No record of a newspaper named the Democrat has been found. By 1895, J. L. Ladd had arrived in Matagorda County. He took over the Matagorda County Tribune and in 1898 moved it to Bay City. Ladd was also a school teacher and lawyer.
The Tribune takes its date in history from the writing of J. L. Ladd. On September 8, 1904, he wrote:
Other papers in the county change and waver; but The Tribune keeps steadily on its course. Many combinations have been made to down it, but has successfully withstood them all, and it is today stronger and ore firmly intrenched in the confidence and esteem of the public than ever…May you all be as vigorous and prosperous on your 59th birthday as the Tribune.
In the August 23, 1937, edition of the Daily Tribune, Carey Smith, Jr., wrote:
This edition of The Daily Tribune, now in its 33rd year of publication, and of the Matagorda County Tribune, celebrating its 92nd birthday, one of the oldest newspapers in the State of Texas.
The Daily Tribune was first published on November 16, 1903, upon the occurrence of the Rice Festival. It was published only for the one week. In June, 1904, it had a revival for ten days. At the end of the ten days, the public, which had warmly received the paper, asked for its continuance. The advertising had upheld the expenses of printing, therefore, the Daily Tribune became established.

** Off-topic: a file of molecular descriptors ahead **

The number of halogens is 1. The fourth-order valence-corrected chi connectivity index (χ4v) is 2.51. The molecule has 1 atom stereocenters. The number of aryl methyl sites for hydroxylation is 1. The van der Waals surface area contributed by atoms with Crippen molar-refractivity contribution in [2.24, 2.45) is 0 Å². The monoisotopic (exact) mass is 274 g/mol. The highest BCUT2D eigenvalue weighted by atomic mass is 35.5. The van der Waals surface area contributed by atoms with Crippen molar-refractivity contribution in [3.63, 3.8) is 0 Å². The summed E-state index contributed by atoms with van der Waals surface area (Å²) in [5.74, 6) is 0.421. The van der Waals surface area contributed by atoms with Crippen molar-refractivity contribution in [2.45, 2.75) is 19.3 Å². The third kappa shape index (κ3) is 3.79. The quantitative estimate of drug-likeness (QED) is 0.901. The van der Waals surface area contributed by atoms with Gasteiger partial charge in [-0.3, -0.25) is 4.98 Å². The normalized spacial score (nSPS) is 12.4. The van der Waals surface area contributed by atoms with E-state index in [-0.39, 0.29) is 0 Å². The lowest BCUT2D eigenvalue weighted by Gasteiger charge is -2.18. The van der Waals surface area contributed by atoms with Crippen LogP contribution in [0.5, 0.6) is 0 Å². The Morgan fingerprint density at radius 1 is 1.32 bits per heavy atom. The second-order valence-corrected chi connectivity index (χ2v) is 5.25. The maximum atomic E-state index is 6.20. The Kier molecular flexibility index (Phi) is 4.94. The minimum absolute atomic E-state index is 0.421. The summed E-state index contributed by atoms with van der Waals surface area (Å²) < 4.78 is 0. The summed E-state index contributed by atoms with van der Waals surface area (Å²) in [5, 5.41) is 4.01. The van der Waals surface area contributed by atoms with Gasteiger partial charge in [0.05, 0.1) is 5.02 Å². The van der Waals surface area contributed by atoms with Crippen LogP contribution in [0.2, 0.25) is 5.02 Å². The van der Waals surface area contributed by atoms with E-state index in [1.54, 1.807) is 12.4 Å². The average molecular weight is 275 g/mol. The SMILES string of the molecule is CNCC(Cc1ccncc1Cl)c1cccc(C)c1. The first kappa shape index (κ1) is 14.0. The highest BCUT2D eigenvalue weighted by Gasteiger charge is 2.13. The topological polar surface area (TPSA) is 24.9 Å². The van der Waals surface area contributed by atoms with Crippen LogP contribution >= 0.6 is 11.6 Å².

For the second and third pages of each issue, the Daily Tribune used preprinted material. The paper was bare of state and national news, because Ladd could not afford a wire service. He used the daily paper to support community improvements, and the paper contained editorials for bond elections, railroads, hospital, better roads, and the like.
The Matagorda County Tribune was a weekly newspaper, and it usually accumulated all of the local county news from the daily newspaper into a weekly package.
J. L. Ladd departed from Bay City in November, 1907, and W. C. Wright, became the owner of the newspaper until his death in 1912.
The editor of the Tribune at the time of Wright’s death was Carey Smith, Sr. Associated with Fred Laurentz, Smith purchased stock in the Tribune Printing Company, and in February, 1912, after Wright’s death, Smith bought the business from Mrs. Wright. Later, Smith and Frank Hawkins incorporated the business, which they eventually dissolved by purchasing the stock. In 1919 Smith bought Hawkins’ share and became the sole owner.
The newspapers, the Daily Tribune, and the Matagorda County Tribune, were a family enterprise with Carey Smith, Sr., his wife, and three children, Carey, Jr., Weldon, and Orville. Carey Smith, Sr., died July 24, 1937; however, the newspaper kept right on growing with the family.